Thursday, February 12, 2009

Positively stimulating

Matthew Yglesias is right. Spending can be perfectly good "stimulus," even if it doesn't produce anything else of value:
In other words, when the primary point of spending money on something is to get the thing you need to worry a lot about efficiency. You don’t want “wasteful” procurement wherein you overpay for stuff, or spending on stuff that doesn’t work. For the purposes of fiscal stimulus, however, while it’s better to spend the money in an efficient way on useful items, it’s not essential to do so. Which doesn’t mean we should totally throw caution to the wind and pay people to dig holes. But it does mean that it makes perfect sense to relax our criteria for what counts as useful and what counts as efficient. The efficacy of stimulus as stimulus just has to do with how quickly the funds cycle into private hands and then out into the wider economy and has relatively little to do with “efficiency” in an ordinary sense.
Unfortunately, this doesn't contradict Kevin Murphy's argument. Murphy would agree, I think, that the efficiency of stimulus "as stimulus" isn't determined by its inherent value as spending. He's saying, however, that our decision to commit stimulus money -- not where to allocate it, but whether to spend it at all -- should be influenced by whether we're getting anything more than stimulus in return. There are many plausible models where a stimulus package isn't optimal if its only effect is stimulus, but where the combined benefits of stimulus and public investment together push it over the top. While Yglesias is definitely on the right track when he talks about "relaxing" our criteria for what counts as efficient or useful, he's wrong to think that this is some kind of blow to Murphy's framework, or something that Murphy doesn't consider.

One place where Murphy is genuinely off-base, however, is in his 'λ' parameter. This measures the value people place on their free time: the idea is that using lost income to estimate the impact of unemployment is an overestimate, because people can do other productive or enjoyable things in their newly free workweek. He argues that λ is "nonzero and likely to be substantial," which contributes to the conclusion that overall, stimulus probably doesn't pass a cost-benefit analysis.

Brad Delong demurs, estimating λ at 1/5 and noting that "the cyclically unemployed are not having much fun." Yes, but 1/5 is still too high, and to accurately capture the relevant issues within Murphy's framework, we'd have to make λ negative. This is because the gap between actual and potential output understates the pain of a recession, where the losses are concentrated among the unemployed. Intuitively, this is simple: $20,000 is more useful in the hands of an unemployed person, who may desperately need the money, than spread out evenly through everyone in the economy. This is why, although naive economic analyses might conclude that the welfare effect of business cycles is minor, recessions so thoroughly dominate the political landscape.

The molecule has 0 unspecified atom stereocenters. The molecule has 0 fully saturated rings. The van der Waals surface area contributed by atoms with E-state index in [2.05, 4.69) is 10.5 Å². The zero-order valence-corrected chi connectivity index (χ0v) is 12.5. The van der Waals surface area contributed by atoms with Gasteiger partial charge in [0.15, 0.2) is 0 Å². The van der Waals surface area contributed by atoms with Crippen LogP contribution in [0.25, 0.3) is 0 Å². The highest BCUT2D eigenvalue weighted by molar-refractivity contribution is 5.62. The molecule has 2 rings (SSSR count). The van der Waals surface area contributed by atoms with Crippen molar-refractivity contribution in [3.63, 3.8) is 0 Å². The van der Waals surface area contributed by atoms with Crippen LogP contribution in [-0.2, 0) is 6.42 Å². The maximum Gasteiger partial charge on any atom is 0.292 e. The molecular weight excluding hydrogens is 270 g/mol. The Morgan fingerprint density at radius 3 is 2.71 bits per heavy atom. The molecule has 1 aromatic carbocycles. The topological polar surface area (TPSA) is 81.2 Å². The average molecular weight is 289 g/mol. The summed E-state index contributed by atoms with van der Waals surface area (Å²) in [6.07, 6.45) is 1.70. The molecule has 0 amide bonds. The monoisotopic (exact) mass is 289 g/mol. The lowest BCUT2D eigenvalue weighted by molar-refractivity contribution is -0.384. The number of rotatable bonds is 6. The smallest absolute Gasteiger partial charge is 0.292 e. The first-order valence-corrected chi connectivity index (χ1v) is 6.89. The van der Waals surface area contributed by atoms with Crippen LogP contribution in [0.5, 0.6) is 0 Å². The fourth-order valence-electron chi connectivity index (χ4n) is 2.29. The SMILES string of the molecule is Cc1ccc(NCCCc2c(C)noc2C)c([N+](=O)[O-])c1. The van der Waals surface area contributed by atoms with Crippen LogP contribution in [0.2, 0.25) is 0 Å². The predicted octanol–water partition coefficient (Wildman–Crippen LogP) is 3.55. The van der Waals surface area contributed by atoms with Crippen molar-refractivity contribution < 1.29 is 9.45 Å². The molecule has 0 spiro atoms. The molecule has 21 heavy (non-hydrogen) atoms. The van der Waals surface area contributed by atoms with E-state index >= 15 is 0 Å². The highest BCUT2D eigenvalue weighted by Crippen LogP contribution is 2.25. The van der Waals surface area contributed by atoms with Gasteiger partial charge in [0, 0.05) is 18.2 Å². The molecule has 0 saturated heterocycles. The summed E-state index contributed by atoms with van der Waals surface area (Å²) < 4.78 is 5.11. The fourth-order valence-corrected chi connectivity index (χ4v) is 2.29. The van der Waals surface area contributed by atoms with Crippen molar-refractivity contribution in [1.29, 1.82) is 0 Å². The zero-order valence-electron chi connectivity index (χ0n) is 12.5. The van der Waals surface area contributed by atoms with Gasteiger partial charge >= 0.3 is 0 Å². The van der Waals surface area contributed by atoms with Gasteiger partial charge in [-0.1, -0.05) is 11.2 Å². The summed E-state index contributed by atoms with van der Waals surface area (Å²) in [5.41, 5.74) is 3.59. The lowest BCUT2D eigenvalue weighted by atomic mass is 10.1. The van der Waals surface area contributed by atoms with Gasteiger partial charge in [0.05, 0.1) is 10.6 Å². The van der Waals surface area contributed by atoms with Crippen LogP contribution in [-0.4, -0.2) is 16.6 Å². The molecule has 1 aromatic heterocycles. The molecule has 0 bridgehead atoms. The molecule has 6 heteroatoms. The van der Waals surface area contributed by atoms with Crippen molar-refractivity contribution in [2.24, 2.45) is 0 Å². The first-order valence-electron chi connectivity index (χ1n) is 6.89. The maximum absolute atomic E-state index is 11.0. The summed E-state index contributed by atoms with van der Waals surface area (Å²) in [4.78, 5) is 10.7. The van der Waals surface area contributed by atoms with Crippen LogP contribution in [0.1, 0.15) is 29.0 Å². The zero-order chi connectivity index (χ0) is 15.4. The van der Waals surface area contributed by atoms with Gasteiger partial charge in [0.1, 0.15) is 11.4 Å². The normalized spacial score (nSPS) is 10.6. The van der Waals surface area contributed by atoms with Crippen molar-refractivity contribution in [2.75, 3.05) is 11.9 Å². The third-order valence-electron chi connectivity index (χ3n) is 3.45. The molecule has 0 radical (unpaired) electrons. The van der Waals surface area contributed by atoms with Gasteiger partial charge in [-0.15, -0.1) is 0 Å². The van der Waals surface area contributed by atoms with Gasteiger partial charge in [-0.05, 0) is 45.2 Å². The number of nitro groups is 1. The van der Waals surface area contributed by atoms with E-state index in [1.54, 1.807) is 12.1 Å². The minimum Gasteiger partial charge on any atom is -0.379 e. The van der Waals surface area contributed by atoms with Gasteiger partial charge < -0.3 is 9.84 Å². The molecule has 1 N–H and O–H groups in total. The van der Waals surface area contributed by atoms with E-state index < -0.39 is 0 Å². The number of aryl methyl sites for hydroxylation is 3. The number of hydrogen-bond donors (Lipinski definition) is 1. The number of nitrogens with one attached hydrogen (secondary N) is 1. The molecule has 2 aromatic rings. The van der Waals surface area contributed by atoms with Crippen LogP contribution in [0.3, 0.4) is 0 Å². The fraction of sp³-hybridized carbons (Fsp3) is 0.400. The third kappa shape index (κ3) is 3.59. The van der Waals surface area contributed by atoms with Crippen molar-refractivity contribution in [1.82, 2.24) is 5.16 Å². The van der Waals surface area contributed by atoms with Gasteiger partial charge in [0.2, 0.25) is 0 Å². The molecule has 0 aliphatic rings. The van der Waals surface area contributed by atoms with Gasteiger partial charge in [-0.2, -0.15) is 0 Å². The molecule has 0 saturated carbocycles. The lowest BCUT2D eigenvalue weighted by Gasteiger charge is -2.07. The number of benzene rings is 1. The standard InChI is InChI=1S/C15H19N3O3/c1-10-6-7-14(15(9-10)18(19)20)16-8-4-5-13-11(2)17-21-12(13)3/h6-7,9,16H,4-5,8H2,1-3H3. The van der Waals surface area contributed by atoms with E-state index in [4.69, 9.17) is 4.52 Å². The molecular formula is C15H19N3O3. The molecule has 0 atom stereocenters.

(For the economists out there, note that the fundamental problem is that Murphy's stylized model implicitly assumes linear utility of income, which is obviously an inaccurate assumption when dealing with the massive income swings induced by unemployment.)


Plamen said...

Matt, you say "$20,000 is more useful in the hands of an unemployed person, who may desperately need the money, than spread out evenly through everyone in the economy."

That sounds very "intuitive" indeed, but does not make it right. Academics do not run small businesses, and the small businesses are the ones that end up funding such re-distributions, and then making decisions on the margin about whether to employ or let go of people.

Yglesias and DeLong do not view the game as one with multiple rounds, and thus severely underestimate the deadweight loss of taxation, and the incentive distortions a stimulus causes, such as welfare traps. They view stimuluses (stimuli?) as one-time events, and expect economic agents to foolishly assume that once a stimulus is over, it's over, which is not how in reality things work - because stimuluses are not initiated and discontinued by economists, but by politicians.

Plamen said...

To be a little more specific, note DeLong's assumption of α = 0 and f = 1.5. In this world, the government would be wise to run permanent "stimuluses" - music to the ears of any politician out there.

Also, why view λ as only describing the unemployed? Remember the Friends episode where Rachel gets her first paycheck and discovers that someone named FICA took a lot of her earnings? In a different post, you claim "A 100% drop in income for one person, obviously, is a lot worse than a 1% drop for 100 people". Worse for whom? Economic history shows over and over that reducing inequality comes hand in hand with a shrinking pie.

I hope you are familiar with the Austrian school in economics - it does not get much attention these days in universities. Use it to evaluate critically many of the wisdom DeLong, Yglesias, etc. pass off as self-evident, obvious, axiomatic...